July 2, 2014 at 12:03 pm |
  15. G to the T

    The "American Dream" used to be middle class (house, white picket fence, etc.). I'm not certain when that changed to "being rich, preferably for doing something fun like acting/sports/music etc." but that sure seems to be the expectation I hearing from those around me.

    For my part, I am content with what I have.

    July 2, 2014 at 11:14 am |
  16. I'm not a GOPer, nor do I play one on TV

    "Cultural shifts and brain scans: Is searching for spirituality the new American dream?"
    ----------------------
    This was a nice article but I fail to see how any of this is "new". The search for spirituality has been a big thing ever since the 1960s and in precisely the same place as Ms. Ravitz visited and discussed in her earlier piece.

    Nothing has changed since then. People remain disenchanted with organized Western religions at a growing rate. We've seen weird "secular spiritualism" in the form of the "New Age" movement of decades ago. The contributions of people like Joseph Campbell made a big impact almost 30 years ago. Secular humanist churches are growing. People are responding to the "Spiritual but not religious" label in larger numbers and the related trend to 'cafeteria-style' self-defined theologies is growing.

    The ranks of the 'seekers' particularly for younger adults has been growing for years. There's nothing new here. The biggest change is the number of the millennials (who are right in the middle of the younger adult age group that always forms a big part of the seekers) who are willing to disbelieve in God(s) altogether.

    July 2, 2014 at 10:58 am |
  17. Salero21

    Searching for the so called "Spiritual or Spirituality is just Total NONSENSE. God is not Lost, HE is in Heaven but you are lost. Therefore you need to find Jesus the Son of God to be save and not Lost.

    All of this NONSENSE only leads as it has, to Idolatry, false spiritualism and witchcraft. Idolaters like atheists are extreme hypocrites and compulsive pathological liars.

    July 2, 2014 at 10:50 am |
    • Reality

      And once again Salero spouts from his/her place in a strange, yet to be identified Christian cult.

      July 2, 2014 at 10:56 am |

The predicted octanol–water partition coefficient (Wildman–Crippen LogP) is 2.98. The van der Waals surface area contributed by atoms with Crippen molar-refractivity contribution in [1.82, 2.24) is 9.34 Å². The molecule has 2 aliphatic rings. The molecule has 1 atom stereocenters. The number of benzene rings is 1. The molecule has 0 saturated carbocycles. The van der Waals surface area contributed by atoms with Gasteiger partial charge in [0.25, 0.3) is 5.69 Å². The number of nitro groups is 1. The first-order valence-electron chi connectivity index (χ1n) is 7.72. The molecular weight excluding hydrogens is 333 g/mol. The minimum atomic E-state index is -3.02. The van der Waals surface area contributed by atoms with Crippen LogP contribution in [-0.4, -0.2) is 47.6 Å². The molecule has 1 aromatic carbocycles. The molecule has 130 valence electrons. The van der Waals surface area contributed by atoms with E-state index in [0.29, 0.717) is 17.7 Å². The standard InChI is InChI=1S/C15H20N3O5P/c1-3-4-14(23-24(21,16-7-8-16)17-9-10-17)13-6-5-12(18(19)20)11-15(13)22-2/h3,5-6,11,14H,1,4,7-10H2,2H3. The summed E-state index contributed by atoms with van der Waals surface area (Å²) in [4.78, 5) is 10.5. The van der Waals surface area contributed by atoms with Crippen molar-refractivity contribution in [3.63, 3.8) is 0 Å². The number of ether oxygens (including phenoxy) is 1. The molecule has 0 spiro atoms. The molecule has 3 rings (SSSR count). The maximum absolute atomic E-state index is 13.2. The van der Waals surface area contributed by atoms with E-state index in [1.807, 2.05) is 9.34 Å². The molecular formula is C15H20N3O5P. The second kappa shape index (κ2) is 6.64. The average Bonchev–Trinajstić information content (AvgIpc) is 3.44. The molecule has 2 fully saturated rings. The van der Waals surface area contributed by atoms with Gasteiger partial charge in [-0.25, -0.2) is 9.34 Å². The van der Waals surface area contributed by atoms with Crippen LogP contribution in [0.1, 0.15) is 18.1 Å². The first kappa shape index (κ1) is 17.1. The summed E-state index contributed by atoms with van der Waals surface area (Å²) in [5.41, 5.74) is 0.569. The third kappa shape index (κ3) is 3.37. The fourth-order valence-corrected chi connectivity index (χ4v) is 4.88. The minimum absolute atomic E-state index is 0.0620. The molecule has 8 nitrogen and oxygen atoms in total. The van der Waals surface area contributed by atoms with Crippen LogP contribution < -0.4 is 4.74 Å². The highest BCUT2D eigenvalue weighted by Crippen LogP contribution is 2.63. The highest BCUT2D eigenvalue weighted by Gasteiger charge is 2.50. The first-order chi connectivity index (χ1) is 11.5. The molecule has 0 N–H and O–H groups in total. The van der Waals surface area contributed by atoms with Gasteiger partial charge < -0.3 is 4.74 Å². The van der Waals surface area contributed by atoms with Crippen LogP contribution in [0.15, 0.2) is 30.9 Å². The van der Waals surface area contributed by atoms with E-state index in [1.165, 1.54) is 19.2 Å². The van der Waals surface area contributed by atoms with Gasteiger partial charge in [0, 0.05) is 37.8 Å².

• Salero21

        Oh yeah I forgot if the word end in an "O" is masculine, unreal reality however maybe emasculated and deluded. That's why he/she/it always trying to distract and deviate the focus from the subject at hand. He/she/it may also be a devious, devilish creature. A DEMONstration of what I've been saying all along. That atheists are extremely hypocritical and compulsive pathological Liars.

        July 2, 2014 at 11:09 am |
        • Reality

          And yet again Salero will still not disclose his religion. Strange fellow is he !!!

          July 2, 2014 at 3:01 pm |
      • Alias

        Why do you feed this troll?

        July 2, 2014 at 3:03 pm |
        • Reality

          Good question. And it is time to follow your suggestion.

          July 2, 2014 at 4:49 pm |
    • snuffleupagus

      Sally-O.God is indeed lost. I've looked und many a rock and woodpile and never caught a trace of 'him. Now the rock you crawled out from must hve kicked you out as no rock could compete with your denseness.

      July 2, 2014 at 12:37 pm |
      • chazthephoenix

        Really? God is lost? I don't think so...he found me! Thank you Jesus

        July 2, 2014 at 4:34 pm |
        • TruthPrevails1

          No, you are a liar. What you think is jesus is not...no god can be proven and your own delusional experiences don't count. What a sad, pathetic life you live if you need imaginary friends.

          July 3, 2014 at 5:22 am |
        • TruthPrevails1